LOS ANGELES – A federal grand jury today indicted the former CEO of a Los Angeles-based digital media company on charges that allege he created a series of companies that defrauded his employer out of at least $3 million by submitting bills for services never provided or at inflated prices.
Victor Belonogoff, 46, who is believed to reside in San Mateo, California, is charged in the indictment with bilking Render Media, Inc., a Beverly Grove-based company he co-founded and ran until late 2018. Belonogoff is charged in the indictment with conspiracy to commit wire fraud and nine substantive counts of wire fraud.
Belonogoff, through his attorney, has agreed to surrender to federal authorities on April 26.
Belonogoff, who held several positions at Render, including chief executive officer, secretly formed six digital media and advertising companies that he used to defraud Render, according to the indictment. Belonogoff allegedly caused Render to pay his fraudulent digital media companies for products and services that were never provided or were sold to Render at inflated prices. Belonogoff is accused of diverting Render’s incoming revenue to his fraudulent digital media companies, using Render’s lines of credit to support them, and using the sham companies to misappropriate Render’s brand and content.
The indictment specifically alleges that Belonogoff caused Render to pay one of his companies for video content that was never provided. Belonogoff also allegedly caused two of the fraudulent companies to sell Render internet traffic at inflated prices and to re-code internet traffic sold to Render to make it falsely appear as though his companies generated that traffic. Belonogoff also caused one of his companies to post Render’s content while keeping 90% of the revenue generated by that content, according to the indictment.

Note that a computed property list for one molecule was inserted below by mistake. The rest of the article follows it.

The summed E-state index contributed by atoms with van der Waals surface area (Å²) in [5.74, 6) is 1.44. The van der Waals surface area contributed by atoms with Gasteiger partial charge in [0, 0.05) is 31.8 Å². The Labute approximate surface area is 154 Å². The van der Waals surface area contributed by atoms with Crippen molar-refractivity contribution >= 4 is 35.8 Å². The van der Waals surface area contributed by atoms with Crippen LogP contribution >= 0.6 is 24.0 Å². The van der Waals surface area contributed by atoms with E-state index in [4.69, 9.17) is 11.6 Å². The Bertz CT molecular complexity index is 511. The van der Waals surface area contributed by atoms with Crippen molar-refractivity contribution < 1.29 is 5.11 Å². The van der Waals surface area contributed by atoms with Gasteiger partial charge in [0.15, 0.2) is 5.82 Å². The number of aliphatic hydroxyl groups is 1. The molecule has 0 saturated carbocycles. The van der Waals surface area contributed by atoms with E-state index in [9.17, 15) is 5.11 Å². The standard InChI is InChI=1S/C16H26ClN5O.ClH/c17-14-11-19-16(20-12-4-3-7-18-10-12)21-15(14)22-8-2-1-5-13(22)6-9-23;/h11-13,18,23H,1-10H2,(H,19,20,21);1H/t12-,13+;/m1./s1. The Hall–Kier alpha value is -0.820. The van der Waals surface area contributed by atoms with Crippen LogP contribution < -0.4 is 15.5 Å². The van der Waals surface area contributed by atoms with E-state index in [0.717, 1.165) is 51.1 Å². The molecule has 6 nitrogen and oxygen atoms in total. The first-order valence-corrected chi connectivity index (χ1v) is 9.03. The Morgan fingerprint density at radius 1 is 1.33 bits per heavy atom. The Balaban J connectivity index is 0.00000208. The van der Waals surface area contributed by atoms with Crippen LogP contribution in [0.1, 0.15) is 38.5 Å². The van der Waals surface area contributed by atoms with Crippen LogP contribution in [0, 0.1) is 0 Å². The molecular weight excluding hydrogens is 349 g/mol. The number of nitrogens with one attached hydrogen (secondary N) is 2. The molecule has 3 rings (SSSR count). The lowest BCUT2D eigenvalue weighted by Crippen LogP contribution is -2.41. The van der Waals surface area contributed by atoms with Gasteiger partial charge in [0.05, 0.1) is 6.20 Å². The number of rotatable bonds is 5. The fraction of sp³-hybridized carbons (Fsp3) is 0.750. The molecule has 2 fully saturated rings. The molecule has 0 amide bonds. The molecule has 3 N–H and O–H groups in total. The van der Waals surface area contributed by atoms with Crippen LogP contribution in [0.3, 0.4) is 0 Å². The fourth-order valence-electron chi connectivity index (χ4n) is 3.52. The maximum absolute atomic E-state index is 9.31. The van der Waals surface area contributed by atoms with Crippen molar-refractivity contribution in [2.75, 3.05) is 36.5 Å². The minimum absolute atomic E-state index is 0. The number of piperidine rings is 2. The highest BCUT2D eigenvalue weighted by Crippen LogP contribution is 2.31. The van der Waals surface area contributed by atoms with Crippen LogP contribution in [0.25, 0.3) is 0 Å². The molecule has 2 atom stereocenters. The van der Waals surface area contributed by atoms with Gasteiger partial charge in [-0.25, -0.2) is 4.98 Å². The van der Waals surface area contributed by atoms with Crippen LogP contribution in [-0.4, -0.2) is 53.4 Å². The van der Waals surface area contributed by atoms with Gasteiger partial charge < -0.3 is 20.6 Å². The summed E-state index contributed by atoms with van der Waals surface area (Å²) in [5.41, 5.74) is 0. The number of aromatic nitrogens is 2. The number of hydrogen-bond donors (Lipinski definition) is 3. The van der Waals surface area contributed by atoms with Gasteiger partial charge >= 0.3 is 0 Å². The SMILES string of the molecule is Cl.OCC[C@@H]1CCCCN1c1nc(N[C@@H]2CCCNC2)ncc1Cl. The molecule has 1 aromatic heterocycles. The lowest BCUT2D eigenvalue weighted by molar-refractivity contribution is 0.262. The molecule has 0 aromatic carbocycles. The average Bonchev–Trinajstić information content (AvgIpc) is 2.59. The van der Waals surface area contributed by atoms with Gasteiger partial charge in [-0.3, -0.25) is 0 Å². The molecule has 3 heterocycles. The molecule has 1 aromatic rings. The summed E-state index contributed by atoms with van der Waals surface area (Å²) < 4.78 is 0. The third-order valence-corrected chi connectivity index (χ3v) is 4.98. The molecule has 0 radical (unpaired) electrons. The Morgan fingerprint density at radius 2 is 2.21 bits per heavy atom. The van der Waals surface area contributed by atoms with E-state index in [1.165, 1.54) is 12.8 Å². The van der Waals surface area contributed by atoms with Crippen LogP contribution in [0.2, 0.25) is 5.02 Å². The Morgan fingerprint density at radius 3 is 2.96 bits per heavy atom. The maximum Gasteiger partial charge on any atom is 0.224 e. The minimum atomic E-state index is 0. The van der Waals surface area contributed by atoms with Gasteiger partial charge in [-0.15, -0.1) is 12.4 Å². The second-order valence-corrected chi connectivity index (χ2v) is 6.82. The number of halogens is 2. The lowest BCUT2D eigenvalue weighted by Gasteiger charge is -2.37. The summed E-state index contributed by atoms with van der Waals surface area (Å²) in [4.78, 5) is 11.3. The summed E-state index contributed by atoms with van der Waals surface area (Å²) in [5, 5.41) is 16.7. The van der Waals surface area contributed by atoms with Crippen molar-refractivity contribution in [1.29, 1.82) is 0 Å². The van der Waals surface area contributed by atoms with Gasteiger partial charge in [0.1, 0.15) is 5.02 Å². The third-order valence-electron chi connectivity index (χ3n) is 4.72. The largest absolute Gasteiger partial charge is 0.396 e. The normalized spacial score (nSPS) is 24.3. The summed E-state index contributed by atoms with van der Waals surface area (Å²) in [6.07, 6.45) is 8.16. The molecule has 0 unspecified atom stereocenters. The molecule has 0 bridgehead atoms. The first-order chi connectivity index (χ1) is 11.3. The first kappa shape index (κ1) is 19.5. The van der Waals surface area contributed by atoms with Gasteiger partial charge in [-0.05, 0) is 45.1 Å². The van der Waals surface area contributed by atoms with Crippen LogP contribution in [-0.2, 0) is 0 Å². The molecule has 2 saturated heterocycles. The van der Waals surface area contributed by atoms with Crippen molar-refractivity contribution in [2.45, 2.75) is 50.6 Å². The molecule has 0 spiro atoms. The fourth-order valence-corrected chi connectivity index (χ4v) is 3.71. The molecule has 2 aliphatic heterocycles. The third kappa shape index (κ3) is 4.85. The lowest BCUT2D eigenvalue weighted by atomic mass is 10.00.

To conceal his fraud, Belonogoff allegedly deleted emails from his Render account and later provided false testimony at a deposition in a lawsuit brought against him by Render.
The indictment alleges that Belonogoff caused Render to pay his fraudulent digital media companies more than $3 million, much of which went to his personal accounts and was used for his personal benefit.
An indictment contains allegations that a defendant has committed a crime. Every defendant is presumed innocent until and unless proven guilty beyond a reasonable doubt.
If he is convicted of the wire fraud charges in the indictment, Belonogoff would face a statutory maximum sentence of 20 years in federal prison for each of the 10 counts.
Federal prosecutors previously charged one of Belonogoff’s co-conspirators with conspiracy to commit wire fraud. Aryeh Kluger, 34, of San Antonio, who was a vice president at Render, pleaded guilty to the charge in October 2020, admitting that he and Belonogoff “exploit[ed] Render’s business model by employing a sophisticated embezzlement scheme involving third-party companies they controlled.” United States District Judge Stephen V. Wilson is scheduled to sentence Kluger on October 24.
The FBI and IRS Criminal Investigation are conducting the investigation in this matter.
Assistant United States Attorney Gregory Bernstein of the Major Frauds Section is prosecuting this case.